My focus for these sample posts was family travel and ski resort reviews. The “where, how, and why” information that is helpful when families are deciding to take a ski vacation. The feedback I got was very positive. But then I got bogged down in the details: the technology, the platforms, hosting, and so on. It seemed so overwhelming that I put the project off. Fast forward 16 months and my older son, now 13, looks at me on a hot summer afternoon and says “Remember your blog? I knew you’d never do it.” My reaction was to sigh and agree with him. Another good idea put off and another project I didn’t do. A couple days later, I realized I had to do it. I had to start Brave Ski Mom, both to show my kids I could follow through and for my own self-respect! Thirty minutes later I had my first post up. The emphasis on ski resort reviews quickly grew into an emphasis on family skiing from all angles — the joys, the challenges, how to get kids’ skiing, competition and more.
The name Brave Ski Mom came from a lovely older European man whom I met at Mount Hood when my kids were at ski camp. I was riding the lift with a friend and he joined us on the chair. We began chatting and he asked, “Are you ski moms?” We answered yes and told him that we had brought our kids from Colorado. As we got off the lift, he looked at us and said, “You are brave ski moms.” I loved being called a brave ski mom. When I was thinking about a name for my blog, it’s the first thing that came to mind.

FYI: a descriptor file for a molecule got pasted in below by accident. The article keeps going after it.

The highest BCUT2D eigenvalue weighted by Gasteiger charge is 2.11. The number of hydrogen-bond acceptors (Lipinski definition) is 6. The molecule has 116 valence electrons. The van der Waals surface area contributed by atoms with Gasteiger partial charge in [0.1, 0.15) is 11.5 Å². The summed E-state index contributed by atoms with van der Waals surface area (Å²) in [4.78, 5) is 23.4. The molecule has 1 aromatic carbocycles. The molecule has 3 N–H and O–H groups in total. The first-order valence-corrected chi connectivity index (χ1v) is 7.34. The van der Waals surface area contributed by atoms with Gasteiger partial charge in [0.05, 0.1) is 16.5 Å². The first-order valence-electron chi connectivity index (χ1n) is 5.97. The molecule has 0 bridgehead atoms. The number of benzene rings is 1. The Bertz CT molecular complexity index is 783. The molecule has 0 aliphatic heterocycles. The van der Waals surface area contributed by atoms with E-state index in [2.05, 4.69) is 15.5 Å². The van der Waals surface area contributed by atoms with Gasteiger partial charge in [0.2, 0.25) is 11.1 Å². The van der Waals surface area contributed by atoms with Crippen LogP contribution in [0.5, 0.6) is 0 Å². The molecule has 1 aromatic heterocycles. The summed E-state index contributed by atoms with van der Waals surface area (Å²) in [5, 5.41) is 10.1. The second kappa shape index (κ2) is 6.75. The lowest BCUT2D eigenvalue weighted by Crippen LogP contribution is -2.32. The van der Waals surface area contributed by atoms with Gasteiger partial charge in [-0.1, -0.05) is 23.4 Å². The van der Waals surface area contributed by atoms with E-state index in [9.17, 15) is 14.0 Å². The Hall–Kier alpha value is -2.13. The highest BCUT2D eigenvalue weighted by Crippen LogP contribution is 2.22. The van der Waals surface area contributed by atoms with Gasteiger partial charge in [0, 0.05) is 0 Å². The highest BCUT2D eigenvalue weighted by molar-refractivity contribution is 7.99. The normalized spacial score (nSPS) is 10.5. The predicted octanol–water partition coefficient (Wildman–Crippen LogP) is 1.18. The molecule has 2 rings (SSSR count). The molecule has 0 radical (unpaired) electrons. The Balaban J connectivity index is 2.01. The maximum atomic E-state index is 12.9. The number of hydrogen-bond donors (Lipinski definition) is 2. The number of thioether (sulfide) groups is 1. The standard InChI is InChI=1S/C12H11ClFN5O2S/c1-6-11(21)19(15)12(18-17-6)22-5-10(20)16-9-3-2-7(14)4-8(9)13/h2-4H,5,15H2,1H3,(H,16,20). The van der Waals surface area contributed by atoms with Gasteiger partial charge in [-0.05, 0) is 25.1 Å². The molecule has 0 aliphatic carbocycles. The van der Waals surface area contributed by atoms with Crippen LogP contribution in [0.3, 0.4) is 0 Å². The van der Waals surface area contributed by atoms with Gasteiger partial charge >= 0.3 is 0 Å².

Q: Does it take special bravery to be a ski mom?
A: I think that being a mom takes a lot of bravery. When you have children you take a jump, headfirst, into the unknown. As moms, we strive to nurture, enrich and protect our kids. Then as skiers, we put them on skis the moment they can walk and push them down a hill. They fall, we brush them off and send them back out with a kiss. Soon, they’ve got it going on and they scream down the mountain at Mach 10. When my kids progressed from powder papooses to ski racers, I had a choice. I could fret and worry or I could take a deep breath and cheer them on. I chose to cheer.